Sometimes it seems strange to realize that eDiscovery, as a service, has only been around for a little more than twelve years. It was instituted by a revision to the Federal Rules of Civil Procedure, which now provides for the discovery of electronically stored information.
The actual rule (34, for those of you playing the home game) was changed in 2006, though the legal world had been anticipating computer-led changes since the 1970s. That attitude was remarkably forward-thinking at the time, considering the most elaborate electronic device was a single-chip general purpose microprocessor built by fledgling company Intel. Beside that, there was a fancy twelve-chip calculator on the market.
How E-Discovery Has (and Will Continue to) Change the Legal World
These days, it seems there’s a new computer on the market every day, as well as countless ways to store information: thumb drives, endless Cloud services, external hard drives, work emails, personal emails, and more. Like high school history class, electronics will only become more complicated and difficult as time passes; the field becomes more cluttered with players with each passing minute. Not only are apps capturing information and storing it who-knows-where, but they also have backups and copies. Everything we do is stored and mined. As such, that data might affect any legal claim we have, and lawyers must know how to find relevant information (or, at the very least, have the right people on retainer).
There is a general consensus among younger lawyers that “establishment” lawyers don’t understand technology, that law firms are decades behind the curve, and that electronic knowledge is vital to success. However, as Above the Law pointed out, there have been 7,066 decisions regarding electronic discovery since the revision to the FRCP in 2006. Many of those judges have since retired, but new associate judges are taking their places, and they are determined to untangle the ethical and legal issues surrounding electronic discovery. This shows a desire by lawyers to engage in the unknown and to understand.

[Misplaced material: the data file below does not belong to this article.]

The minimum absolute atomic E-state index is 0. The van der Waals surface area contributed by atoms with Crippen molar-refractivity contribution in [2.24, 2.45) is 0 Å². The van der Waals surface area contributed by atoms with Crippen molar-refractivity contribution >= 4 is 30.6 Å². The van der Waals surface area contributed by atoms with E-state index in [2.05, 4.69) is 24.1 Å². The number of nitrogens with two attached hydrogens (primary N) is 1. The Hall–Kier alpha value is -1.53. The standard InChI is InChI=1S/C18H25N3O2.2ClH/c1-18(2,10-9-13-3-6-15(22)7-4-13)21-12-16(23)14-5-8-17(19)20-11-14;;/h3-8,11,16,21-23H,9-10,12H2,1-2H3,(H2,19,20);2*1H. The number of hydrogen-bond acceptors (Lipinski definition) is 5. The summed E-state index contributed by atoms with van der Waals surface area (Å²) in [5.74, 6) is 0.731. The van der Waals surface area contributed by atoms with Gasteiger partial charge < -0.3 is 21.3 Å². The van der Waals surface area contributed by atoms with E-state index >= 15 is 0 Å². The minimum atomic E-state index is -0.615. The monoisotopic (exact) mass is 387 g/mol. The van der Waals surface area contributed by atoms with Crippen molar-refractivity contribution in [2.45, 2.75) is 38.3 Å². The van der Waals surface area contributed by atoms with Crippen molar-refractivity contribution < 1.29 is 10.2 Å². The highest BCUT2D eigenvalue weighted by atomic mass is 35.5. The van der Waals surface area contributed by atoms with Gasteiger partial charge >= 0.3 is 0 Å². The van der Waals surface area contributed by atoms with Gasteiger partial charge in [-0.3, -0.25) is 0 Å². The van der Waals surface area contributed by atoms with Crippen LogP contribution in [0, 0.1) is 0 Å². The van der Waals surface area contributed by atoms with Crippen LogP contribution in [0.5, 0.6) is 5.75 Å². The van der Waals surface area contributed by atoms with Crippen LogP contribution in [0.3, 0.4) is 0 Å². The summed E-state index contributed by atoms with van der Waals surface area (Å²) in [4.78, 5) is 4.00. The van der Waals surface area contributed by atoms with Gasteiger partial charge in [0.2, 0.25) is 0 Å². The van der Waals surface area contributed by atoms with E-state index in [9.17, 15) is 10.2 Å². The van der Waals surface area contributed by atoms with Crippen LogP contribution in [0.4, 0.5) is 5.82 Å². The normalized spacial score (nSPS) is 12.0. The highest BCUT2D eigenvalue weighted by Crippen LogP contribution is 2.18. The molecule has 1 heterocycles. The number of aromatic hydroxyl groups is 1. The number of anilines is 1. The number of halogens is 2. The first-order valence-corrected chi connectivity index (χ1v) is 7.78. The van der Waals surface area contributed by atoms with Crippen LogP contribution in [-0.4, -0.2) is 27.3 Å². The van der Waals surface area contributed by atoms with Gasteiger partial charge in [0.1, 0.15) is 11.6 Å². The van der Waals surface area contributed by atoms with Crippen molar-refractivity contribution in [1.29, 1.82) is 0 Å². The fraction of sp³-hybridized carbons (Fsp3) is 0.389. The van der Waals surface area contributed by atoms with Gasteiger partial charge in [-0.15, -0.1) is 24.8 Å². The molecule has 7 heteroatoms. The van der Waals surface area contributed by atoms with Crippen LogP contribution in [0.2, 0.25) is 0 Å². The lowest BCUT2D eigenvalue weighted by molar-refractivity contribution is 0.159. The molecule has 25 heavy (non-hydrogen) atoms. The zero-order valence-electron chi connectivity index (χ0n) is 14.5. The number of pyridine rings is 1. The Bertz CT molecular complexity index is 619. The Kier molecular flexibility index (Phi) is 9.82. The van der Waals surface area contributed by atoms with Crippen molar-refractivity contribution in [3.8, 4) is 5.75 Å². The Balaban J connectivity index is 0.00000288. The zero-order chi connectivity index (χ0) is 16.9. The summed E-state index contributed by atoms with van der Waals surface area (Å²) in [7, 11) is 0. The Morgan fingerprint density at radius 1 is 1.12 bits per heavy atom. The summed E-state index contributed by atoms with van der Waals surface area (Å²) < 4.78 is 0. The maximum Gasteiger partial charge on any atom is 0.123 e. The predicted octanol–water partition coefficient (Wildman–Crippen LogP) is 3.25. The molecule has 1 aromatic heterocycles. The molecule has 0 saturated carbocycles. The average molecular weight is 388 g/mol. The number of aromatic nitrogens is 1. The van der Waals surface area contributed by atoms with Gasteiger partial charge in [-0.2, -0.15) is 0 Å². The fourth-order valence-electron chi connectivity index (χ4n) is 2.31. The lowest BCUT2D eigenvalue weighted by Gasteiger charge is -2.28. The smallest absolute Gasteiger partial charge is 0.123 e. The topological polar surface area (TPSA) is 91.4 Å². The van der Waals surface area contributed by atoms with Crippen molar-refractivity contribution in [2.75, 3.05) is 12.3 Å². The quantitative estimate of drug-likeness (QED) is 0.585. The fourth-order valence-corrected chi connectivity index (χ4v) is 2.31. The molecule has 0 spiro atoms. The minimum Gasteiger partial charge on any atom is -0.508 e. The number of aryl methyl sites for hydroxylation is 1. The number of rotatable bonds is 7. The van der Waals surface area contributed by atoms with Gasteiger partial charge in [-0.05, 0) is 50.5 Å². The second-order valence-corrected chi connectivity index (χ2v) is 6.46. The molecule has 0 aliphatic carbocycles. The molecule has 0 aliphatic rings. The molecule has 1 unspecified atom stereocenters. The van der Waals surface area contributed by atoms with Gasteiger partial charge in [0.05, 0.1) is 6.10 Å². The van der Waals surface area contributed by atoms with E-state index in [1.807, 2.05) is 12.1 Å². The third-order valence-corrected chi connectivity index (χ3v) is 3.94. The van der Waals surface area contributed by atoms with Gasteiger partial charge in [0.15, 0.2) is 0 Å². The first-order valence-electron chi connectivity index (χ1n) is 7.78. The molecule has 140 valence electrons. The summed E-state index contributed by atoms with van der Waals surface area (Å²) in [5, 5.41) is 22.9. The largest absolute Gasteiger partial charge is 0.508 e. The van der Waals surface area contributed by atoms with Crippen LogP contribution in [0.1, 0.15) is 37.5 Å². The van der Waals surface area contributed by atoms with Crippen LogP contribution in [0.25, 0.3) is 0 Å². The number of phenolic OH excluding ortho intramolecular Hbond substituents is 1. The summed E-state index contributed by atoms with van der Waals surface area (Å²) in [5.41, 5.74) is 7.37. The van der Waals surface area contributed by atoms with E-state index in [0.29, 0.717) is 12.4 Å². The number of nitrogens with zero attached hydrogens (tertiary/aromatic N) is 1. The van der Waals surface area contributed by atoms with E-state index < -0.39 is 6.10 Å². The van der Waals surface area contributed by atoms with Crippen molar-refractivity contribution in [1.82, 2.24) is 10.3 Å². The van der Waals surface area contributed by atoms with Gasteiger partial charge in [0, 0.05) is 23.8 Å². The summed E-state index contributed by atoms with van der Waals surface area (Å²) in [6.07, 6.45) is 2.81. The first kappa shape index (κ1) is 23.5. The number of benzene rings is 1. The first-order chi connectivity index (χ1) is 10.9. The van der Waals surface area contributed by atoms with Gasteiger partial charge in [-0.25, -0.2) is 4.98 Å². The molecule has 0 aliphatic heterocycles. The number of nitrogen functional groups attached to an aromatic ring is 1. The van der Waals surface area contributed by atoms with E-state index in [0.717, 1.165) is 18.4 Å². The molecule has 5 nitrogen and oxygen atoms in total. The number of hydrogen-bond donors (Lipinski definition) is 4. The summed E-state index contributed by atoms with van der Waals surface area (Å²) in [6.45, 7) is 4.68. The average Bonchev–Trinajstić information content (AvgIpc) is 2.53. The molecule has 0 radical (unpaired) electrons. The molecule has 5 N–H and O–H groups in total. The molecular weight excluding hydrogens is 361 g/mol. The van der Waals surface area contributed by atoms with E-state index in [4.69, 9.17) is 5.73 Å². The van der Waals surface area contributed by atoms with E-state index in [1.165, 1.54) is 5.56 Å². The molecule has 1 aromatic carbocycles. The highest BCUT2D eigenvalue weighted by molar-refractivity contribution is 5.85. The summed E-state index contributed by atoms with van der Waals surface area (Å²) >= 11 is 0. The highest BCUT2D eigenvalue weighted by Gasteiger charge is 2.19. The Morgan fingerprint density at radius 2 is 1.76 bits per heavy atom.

More Than A Legal Service
Electronic discovery affects all of our lives. The courts were bound to fall behind in their examinations simply because of the volume of new services. However, it seems that we — humanity in general — are finally catching up.
Perhaps technology will always be ahead of the courts. A judge will be trying to understand how information is stored on Snapchat’s remote servers when a new microchip becomes available that downloads directly into the brain. Attorneys will always fall behind the curve. However, it’s that determination to understand that remains most important. Lawyers must always be curious, and they should never discount that which they don’t understand. “Oh, Snapchat’s for kids,” you might think. Except it isn’t, and it affects your life, even if you don’t understand how.
This is why eDiscovery specialists are so important; they protect their customers by making sure all relevant electronic information is present and accounted for. Don’t leave yourself or your firm open to unnecessary risk. As the old saying goes, you don’t know what you don’t know. (That’s why we do!)